Saturday, September 14, 2013

New Zealand's goldrush history a spur for Mary's books

Hello Mary and welcome to Adventures in Authorland. Please get comfortable and tell us about your adventure.

Can you give us some details about your recent release?
          My latest book, SWIFT RUNS THE HEART, was released by Escape Publishing on 1st September. Escape is the e-book only imprint of Harlequin Australia, and has been great to work with.

          SWIFT RUNS THE HEART is an historical romance set during the gold rush period in Otago, New Zealand. Both Geraldine MacKenny and Bas Deverill have escaped to the goldfields. Geraldine finds the life of a wealthy run holder’s daughter stiff and constraining. On the goldfields, she can be herself.
          Bas may be of aristocratic blood, but he thrives on the challenges of commerce and the freedom of the colonies. Cheerful, casual, uncommitted — that’s the way he likes his life on the goldfields. Then both run afoul of the same notorious bandit, and nothing is the same after.

What inspired you to write your first book?
          The first book I wrote was a very long, romantic science fiction epic. That came from a dream I had one night, which gave me the two main characters, the basic conflict and the opening chapters. It’s now in two books, remains unpublished, but is still very special – my first literary baby.
          My first published book was A Heart Divided from Escape Publishing, a NZ historical romance set at the time of the Otago gold rushes. I happened to read about the tragic story of the unknown number of miners lost in blizzard conditions on the Old Man Range above Gorge Creek, Otago, and knew it would make a dramatic climax for a story. Then I had to find the characters. On a sunny day in Central Otago, I visited an old stone cottage near Gorge Creek. Sturdy and made to last, it’s a house made to be a home, a refuge for any rootless wanderer, and that gave me my heroine. My hero had to be like that house; strong, rock-solid, and needing with all his heart to love and care for my heroine – if only she would let him.

In which genre do you prefer to write and why?
          I like both science fiction and historical romance, and prefer to swap between the two. I’m working on a science fiction book at the moment, one set on an imaginary planet.   There is a romantic element, but I haven’t quite decided whether it will have a HEA ending. A couple of historical romances are bubbling away in the back of my head as well, so will see which is fermented enough to start writing when I finish the SF book. I do little formal plotting before starting a first draft, but usually have worked out a general idea of the beginning and end, plus basic personalities for my main characters. I’m a pantser, so the rest (hopefully) appears during the first draft.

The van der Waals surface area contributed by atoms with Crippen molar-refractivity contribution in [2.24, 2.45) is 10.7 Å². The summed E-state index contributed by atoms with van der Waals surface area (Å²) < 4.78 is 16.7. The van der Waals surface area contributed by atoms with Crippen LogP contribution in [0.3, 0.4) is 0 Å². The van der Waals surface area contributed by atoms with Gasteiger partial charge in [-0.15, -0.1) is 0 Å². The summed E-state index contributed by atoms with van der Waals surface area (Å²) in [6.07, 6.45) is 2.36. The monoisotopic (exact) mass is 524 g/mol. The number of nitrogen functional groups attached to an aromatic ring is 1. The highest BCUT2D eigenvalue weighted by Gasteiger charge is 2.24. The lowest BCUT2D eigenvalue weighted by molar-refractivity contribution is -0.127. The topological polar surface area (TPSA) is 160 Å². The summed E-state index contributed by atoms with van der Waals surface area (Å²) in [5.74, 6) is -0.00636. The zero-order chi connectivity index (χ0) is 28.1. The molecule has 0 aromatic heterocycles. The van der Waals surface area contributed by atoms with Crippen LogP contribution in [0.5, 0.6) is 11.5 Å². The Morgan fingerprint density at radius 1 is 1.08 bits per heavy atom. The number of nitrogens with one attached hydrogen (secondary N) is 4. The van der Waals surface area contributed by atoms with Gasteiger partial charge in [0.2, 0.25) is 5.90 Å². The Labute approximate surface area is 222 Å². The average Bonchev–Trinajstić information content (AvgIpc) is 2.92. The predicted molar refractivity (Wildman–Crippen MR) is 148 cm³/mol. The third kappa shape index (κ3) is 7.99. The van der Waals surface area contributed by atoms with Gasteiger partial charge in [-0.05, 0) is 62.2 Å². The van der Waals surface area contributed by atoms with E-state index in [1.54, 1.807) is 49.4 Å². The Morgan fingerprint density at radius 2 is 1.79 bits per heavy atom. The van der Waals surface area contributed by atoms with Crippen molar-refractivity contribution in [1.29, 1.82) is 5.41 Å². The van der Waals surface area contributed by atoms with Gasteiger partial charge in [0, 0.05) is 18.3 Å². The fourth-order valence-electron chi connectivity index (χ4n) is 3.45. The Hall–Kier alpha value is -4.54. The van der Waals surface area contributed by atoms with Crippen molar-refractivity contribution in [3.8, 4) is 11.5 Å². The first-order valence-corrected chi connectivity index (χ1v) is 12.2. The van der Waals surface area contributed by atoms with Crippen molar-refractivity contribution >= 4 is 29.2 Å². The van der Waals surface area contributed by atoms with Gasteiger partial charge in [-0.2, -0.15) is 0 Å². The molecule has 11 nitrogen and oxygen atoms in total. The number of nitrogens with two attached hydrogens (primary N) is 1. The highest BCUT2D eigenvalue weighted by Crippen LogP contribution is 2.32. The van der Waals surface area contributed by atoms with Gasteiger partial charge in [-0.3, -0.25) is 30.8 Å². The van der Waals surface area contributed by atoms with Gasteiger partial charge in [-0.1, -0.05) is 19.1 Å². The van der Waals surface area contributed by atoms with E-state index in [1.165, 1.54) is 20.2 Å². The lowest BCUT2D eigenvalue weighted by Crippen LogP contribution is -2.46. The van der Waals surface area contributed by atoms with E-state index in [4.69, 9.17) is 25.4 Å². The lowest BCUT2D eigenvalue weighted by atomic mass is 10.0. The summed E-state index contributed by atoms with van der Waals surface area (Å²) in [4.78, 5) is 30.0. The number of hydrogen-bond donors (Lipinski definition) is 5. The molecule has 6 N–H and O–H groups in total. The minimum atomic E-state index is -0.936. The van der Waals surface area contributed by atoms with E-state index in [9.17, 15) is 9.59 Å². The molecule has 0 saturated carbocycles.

What book are you reading now?
             I tend to have more than one on the go at a time. Currently it’s Dorothy
 Dunnett’s Pawn in Frankincense, Anne Gracie’s The Perfect Stranger and Neil Gaiman’s The Ocean at the End of the Lane.

Who are some of your favourite authors?
            For historical and romance, my favourites include the amazing Dorothy Dunnett, Nora Roberts, Jayne Anne Krentz and her alter egos Jayne Castle and Amanda Quick, NZ authors Karina Bliss and Frances Housden, especially her Scottish historical novel, A Chieftain’s Curse, M. M. Kaye, particularly for Trade Wind, Stephanie Laurens, and of course the Queen of historical romance, Georgette Heyer. As for science fiction & fantasy, my go-to authors include Orson Scott Card, Robert Heinlein, Catherine Asaro, Lois McMaster Bujold, Ian M. Banks and Juliet Marillier. Then there are the wonderful paranormals, which can be made up of SF, fantasy and historical romance. I have all of Nalini Singh’s books, I love Thea Harrison, and have recently discovered Australian author Shona Husk. 

What books have most influenced your life?
          Georgette Heyer’s April Lady and the Sergeanne Golon Angelique series introduced me to the world of historical romance, Mary Renault’s historical books were a major reason for an early fascination with ancient myths and legends, Isaac Asimov’s SF books opened up the endless possibilities in both fiction and science, Man Alone by John Mulgan raised ideas of what it is that makes us New Zealanders,  and an old copy of a history of the Country Women’s Institute found in a second hand shop introduced me to the treasury of local stories to be found in old NZ books.